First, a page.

Nearly every end consumer is familiar with the phenomenon of oil varnish and oxidation. Varnish removal filters, routine oil changes and overhauls do not offer a solution to this problem. Tanis Engineering can show you that the cause often lies with oil quality. Why does one type of oil form a lot of varnish deposits, whereas others do not? Tanis Engineering advises on the use of the right oil type with which your installation can perform optimally, making varnish and oil oxidation things of the past.
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A crucial installation such as a gas or steam turbine needs constant, clean and dry oil for the right lubrication of everything ranging from bearings and the gearbox to the control hydraulics. Yet, it is often the case that the oil is (extremely) contaminated, despite the standard filters being replaced on time. How is this possible?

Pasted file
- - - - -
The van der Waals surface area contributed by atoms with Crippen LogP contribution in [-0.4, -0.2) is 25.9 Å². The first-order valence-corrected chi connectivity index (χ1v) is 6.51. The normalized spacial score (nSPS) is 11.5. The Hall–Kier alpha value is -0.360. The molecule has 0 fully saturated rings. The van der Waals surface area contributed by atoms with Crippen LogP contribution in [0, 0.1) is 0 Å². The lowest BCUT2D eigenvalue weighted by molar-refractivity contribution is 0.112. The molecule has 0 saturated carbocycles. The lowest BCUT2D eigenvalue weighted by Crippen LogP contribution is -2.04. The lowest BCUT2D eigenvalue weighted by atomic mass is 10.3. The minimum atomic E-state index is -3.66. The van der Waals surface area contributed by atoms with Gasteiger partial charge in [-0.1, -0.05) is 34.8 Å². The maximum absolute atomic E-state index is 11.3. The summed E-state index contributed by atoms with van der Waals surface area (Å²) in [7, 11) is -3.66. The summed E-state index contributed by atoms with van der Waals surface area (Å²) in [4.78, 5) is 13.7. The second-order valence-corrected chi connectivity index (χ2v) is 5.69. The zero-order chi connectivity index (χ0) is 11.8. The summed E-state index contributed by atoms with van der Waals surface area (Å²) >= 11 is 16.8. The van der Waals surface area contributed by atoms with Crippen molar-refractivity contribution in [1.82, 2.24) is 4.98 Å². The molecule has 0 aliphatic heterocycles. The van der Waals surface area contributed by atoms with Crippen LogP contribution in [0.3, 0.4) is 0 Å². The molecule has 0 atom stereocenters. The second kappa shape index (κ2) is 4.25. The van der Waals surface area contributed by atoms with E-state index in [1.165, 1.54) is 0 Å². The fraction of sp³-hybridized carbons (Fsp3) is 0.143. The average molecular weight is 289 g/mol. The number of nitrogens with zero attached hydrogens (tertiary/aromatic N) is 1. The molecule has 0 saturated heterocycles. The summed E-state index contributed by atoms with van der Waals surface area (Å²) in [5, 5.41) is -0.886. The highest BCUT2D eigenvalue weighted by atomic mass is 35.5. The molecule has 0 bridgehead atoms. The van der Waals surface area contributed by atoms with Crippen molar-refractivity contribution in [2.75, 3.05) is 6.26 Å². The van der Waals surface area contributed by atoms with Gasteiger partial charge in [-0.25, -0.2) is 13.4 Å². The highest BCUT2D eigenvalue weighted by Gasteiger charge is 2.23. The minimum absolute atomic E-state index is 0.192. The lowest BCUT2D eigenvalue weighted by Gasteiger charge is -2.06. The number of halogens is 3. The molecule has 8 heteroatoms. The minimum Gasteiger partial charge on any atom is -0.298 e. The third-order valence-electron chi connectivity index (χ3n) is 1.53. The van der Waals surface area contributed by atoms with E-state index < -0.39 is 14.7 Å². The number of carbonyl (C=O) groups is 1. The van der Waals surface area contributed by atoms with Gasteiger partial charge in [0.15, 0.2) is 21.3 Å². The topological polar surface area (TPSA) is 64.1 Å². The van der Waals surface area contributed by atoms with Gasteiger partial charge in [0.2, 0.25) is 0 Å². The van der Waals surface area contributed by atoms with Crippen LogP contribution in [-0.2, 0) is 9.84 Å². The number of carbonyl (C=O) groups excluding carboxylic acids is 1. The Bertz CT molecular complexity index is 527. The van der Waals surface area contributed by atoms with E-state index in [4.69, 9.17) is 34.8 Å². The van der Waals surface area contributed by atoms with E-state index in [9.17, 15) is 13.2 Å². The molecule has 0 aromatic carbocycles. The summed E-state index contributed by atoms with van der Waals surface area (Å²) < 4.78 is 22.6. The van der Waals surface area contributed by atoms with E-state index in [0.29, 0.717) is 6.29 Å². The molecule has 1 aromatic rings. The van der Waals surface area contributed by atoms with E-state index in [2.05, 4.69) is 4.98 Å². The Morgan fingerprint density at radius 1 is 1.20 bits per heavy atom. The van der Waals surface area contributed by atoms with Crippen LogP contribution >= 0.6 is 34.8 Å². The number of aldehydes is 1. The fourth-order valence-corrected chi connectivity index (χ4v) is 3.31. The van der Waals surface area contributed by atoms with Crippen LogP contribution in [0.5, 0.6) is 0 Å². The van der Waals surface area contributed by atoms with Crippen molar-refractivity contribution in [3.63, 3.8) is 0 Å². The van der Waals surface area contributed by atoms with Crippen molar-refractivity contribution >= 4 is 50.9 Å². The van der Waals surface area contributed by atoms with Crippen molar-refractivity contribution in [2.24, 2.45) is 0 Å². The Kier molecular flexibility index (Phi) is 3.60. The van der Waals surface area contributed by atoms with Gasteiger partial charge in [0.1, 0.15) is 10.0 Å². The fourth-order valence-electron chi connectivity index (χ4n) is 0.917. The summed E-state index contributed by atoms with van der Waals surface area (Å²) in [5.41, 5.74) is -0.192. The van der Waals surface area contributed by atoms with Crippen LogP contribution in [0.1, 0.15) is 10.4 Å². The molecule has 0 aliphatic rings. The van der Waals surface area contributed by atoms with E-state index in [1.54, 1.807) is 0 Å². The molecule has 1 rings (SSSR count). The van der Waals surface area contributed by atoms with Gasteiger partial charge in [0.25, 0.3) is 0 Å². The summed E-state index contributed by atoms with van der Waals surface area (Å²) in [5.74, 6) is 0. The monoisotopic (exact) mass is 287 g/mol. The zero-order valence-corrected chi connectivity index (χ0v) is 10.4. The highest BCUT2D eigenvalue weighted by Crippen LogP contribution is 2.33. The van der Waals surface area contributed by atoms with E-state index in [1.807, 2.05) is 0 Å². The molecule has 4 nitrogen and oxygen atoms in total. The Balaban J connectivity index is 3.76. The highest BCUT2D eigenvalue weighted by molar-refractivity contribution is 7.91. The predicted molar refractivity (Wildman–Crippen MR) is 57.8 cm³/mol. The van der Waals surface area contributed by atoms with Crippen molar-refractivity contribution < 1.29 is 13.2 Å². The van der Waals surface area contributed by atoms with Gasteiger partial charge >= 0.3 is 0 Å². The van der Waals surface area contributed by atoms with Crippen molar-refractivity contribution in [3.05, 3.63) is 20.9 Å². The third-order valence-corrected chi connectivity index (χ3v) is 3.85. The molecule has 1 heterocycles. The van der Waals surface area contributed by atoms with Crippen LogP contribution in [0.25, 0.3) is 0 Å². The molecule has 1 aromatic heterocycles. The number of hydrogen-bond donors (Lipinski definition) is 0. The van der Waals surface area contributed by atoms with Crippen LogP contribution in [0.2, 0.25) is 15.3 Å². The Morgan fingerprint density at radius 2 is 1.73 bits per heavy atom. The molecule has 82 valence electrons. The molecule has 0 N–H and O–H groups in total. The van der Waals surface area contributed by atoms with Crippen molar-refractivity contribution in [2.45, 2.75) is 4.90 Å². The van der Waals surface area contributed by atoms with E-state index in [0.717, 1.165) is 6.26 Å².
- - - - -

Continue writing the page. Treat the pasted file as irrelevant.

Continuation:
Oil ages as it is impacted by oxygen, metal, temperature, water and contamination. Here, a chemical reaction occurs in the oil, namely oxidation. These oxidation products then precipitate on metal surfaces and cause a brown deposit, also known as varnish. Varnish formation does not only cause the oil to oxidise even faster but it also accumulates on the walls of the tank and settles in the plumbing of the entire system, in the pumps and valves, and causes the existing filters to be clogged. This results in increased bearing temperatures and vibrations, deteriorating temperature regulation, poorly functioning pumps and valves, and having to replace the filters and even the oil more frequently. In extreme cases, this can even lead to unplanned downtime of machines, resulting in large production losses.